Some aspects of my journey are becoming personal pilgrimages. This is the first time I have visited Joshua Tree National Park. The album “Joshua Tree” by U2 was released in the spring of 1987. It had a very profound effect on me. Very powerful music. So I played it a lot the four days I was here. I was very lucky to get a campsite without a reservation. Nestled in among these amazing rock formations. A form of granite that forced its way through the earth’s surface and has been subsequently eroded away. Besides the large population of Joshua trees, a type of yucca, there is a surprising variety of plant life. More tree magic. Juniper, pinyon, and live and scrub oak. There is evidence of human habitation here as old as 1000 years. And there are spaces that invoke a sense of sacredness in me, because of the layout, rocks, trees, open space, orientation. I create my own space for my morning yoga by determining north from the location of Polaris and hopefully finding a mountain or a tree to direct my attention for my routine. Dark skies are better than I would have imagined considering the proximity to Los Angeles. Observations hampered by clouds. But still two brief opportunities were rewarding.
Category: living nature (Page 1 of 2)
Three days to camp out before I could get into Chiricahua National Monument. Only 12 miles from the RV park. Moving day in the pouring rain. Relatively easy set up. But the mud is horrible. Like brown cement. Any amount of walking outside results in large heavy clumps on the boots. Developing a strategy for keeping mud out of trailer. Remove the boots in the truck, scraping the mud off with the machete. Remove the clogs on the trailer steps scraping the mud off on them, and wearing the slipper socks exclusively inside.
There are according to the literature 20,000 sandhill cranes wintering over here. They spend the night in the water, then fly off in the daytime to feed in nearby agricultural fields. They fly in v-formations with as many as 60, keeping up a noisy conversation amongst themselves. They are very large birds with long necks outstretched and their long legs trailing behind them. Their summer home is Alaska and northern Canada. Quite an unexpected and awesome experience.
There are other birds around. Ducks, swallows, and the one vermilion flycatcher I spotted. A hawk spent his days perched on a utility pole down the road from my camp.
I made another trip into Bisbee to see if my mail had arrived from Pahrump. It had not. Also an opportunity to pick up a few groceries I had failed to plan far enough ahead for.
Saturday morning I was up before sunrise to drive over to the main viewing area to observe the cranes before they flew off. Very foggy. Only one group was close enough to actually see. They were many others beyond visibility that were very audible. The birds prolonged their departures and left only in small groups.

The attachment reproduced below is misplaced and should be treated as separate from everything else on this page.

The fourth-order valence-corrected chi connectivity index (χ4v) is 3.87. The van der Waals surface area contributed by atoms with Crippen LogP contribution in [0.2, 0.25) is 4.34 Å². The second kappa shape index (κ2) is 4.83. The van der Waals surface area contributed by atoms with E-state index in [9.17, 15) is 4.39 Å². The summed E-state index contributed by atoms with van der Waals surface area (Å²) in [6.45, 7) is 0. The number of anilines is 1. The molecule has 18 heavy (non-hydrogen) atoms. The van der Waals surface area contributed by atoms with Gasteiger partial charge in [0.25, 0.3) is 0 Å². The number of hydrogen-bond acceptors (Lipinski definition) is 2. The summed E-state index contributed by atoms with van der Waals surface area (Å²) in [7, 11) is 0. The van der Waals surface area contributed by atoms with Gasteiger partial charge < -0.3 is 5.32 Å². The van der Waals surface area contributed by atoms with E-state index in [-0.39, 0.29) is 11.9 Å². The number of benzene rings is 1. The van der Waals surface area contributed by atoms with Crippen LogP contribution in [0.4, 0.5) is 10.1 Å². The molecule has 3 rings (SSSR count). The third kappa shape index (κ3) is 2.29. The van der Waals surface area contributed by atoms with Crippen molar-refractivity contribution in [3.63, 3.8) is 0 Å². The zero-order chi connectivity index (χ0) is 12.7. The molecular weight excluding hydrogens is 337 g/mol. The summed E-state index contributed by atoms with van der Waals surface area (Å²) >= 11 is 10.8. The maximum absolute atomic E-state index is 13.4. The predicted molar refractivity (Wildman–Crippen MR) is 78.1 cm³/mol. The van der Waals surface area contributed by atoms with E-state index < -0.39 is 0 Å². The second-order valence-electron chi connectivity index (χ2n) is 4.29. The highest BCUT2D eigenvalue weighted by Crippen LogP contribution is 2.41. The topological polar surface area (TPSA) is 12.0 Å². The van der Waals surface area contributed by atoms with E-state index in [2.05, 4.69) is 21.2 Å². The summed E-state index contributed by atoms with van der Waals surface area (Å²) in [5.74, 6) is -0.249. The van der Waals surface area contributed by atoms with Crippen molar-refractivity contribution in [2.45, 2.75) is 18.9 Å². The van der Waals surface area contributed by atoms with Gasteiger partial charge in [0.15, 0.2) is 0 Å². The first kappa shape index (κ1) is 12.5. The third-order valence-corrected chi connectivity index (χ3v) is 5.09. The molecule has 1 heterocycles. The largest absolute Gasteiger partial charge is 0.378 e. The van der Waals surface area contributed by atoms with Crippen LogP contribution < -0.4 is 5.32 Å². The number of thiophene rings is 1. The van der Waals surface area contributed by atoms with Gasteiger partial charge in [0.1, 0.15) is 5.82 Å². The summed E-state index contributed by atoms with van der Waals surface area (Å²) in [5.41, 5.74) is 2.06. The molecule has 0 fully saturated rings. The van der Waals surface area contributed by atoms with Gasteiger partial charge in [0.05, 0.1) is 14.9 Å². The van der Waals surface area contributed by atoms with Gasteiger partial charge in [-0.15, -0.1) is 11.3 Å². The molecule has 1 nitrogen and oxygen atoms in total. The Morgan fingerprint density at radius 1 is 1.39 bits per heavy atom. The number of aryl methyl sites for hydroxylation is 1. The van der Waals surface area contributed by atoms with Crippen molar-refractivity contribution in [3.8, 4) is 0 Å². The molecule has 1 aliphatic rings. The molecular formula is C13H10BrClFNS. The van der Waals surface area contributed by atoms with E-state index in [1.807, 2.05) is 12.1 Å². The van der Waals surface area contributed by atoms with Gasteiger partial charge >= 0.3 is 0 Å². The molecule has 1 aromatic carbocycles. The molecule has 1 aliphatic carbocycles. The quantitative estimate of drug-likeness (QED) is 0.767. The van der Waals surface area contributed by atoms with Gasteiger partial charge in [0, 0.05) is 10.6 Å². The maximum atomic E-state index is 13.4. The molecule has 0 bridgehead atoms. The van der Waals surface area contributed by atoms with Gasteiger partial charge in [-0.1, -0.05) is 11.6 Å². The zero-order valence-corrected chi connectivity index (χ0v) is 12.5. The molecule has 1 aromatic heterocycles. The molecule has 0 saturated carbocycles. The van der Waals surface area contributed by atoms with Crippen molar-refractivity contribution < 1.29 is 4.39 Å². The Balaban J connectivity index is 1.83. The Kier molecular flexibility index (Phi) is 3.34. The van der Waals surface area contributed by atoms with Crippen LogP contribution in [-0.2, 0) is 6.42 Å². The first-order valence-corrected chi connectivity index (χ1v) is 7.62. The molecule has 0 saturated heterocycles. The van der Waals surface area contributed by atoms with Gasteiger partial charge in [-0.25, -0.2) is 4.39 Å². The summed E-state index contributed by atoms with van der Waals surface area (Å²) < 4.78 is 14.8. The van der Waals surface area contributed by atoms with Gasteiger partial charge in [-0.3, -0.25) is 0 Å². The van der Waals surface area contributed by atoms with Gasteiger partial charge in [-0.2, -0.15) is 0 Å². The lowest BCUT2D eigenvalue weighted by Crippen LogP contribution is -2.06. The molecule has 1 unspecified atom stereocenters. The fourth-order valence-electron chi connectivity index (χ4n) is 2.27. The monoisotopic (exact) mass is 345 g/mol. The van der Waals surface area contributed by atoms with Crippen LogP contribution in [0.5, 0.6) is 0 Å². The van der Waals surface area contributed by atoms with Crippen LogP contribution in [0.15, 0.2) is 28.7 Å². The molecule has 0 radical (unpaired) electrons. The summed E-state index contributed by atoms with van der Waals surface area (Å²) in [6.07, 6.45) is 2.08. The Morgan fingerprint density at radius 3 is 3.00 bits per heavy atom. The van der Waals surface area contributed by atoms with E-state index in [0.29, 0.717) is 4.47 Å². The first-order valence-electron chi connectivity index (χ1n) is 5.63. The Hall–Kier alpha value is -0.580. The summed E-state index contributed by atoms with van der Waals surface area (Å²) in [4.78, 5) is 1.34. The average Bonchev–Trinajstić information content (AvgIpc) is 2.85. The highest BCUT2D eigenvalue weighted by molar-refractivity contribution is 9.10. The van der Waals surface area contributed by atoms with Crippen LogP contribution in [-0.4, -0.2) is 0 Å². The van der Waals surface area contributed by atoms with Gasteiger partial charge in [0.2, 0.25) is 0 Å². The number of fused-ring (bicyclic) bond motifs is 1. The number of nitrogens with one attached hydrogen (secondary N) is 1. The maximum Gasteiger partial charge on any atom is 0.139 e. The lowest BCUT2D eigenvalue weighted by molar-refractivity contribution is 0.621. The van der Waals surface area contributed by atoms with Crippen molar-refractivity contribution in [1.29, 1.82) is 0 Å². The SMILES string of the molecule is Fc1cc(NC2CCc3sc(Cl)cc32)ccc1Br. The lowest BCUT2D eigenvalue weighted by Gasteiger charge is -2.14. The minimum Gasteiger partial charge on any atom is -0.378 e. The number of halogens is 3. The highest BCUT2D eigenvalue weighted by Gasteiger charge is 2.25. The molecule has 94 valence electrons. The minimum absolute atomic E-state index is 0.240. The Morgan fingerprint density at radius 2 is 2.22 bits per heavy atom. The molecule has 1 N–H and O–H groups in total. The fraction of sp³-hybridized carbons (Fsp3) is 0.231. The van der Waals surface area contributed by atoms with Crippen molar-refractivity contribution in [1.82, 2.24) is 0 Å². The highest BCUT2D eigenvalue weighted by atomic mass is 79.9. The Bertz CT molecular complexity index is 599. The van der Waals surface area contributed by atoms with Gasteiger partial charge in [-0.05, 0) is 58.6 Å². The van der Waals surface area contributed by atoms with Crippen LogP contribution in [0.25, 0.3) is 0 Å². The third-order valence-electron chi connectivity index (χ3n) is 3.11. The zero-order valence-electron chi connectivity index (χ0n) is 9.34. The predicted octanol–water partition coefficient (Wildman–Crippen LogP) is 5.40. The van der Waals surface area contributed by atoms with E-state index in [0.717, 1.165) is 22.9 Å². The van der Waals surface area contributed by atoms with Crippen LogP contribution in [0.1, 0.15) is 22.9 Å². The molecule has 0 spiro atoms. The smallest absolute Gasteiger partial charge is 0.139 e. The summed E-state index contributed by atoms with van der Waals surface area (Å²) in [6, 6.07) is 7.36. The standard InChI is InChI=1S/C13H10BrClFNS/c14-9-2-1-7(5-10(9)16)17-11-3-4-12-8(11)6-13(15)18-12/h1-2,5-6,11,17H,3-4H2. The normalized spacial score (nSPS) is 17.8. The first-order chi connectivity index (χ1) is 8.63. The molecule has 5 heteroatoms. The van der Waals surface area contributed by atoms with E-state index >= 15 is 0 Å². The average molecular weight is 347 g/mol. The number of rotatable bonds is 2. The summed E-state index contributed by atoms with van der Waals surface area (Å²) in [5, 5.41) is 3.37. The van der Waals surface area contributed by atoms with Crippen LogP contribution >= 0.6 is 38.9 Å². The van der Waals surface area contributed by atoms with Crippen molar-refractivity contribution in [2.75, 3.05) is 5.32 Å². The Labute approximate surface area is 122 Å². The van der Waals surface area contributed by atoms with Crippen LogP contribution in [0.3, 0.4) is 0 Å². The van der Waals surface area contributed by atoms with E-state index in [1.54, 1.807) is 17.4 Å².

The day was sunny but it was too muddy to do anything outside around camp. Cooked inside. A large of number of cranes appeared in the field across the road. Gunshots from beyond startled them suddenly and hundreds took to the air all at once. Amazing. I had the place to myself for two nights but some campers pulled in the afternoon. This area could easily accommodate a couple more.
A great sunset that evening, and an equally impressive sunrise on Sunday. And then hitching up to move up to Chiricahua.
Two nights instead of three. Still left me a full day to explore this area. Its center is the old Empire Cattle Ranch. Cows from three different companies still graze the grasslands. Empire was organized in 1874, though an existing ranch was here probably much earlier. Nothing about what was going on here before that is related in the interpretive material. This was Apache homeland. They created problems for the European-Americans by trying to protect their territories and resources. “Renegades” they are called. Geronimo and his family among them.
I am impressed by the variety of the landscape here, notable among the trees that grow here. The grasslands are populated by mesquite. Around the springs and the waterways that flow from them are large cottonwoods. And up one wide wash are stands of big spreading Arizona white oaks. They grow up the hillside in smaller sizes. Reminds me a lot of California.
After a week of Phoenix and Tucson and spending a large chunk of money on truck repairs, it was time to retreat and park myself for awhile. No driving. No spending money. Buenos Aires was just what I needed. In addition there are very dark skies and I stayed to watch the lunar eclipse. This became an experiment in managing my water resources. I ran out of fresh water in the trailer and maxxed out the gray water both on the 9th day. I had an extra 12 gallons in the truck and drew of 5 of the gray water into a separate container. There are those who scatter their gray water in the bushes. I am not doing that. So practically speaking, the way I do things, I am good for 8 days. Which includes doing dishes twice daily, a light laundry, a body wash, and washing my hair.
This area is 10 miles from the Mexico border so there is a lot of Patrol activity. White SUVs along the roads, including driving through the refuge, and overhead aircraft, F-15s, surveillance jets, and helicopters.
The nearby town of Arivaca is interesting. It has been here since the 1700s. Formerly had its day when mining was going on about 100 years ago. Now being populated by artists, humanitarians, and tourists. Just outside of town is the unique La Siesta RV Park. Steve has been theme-ing it with vintage travel trailers. Nice park. Nice guy.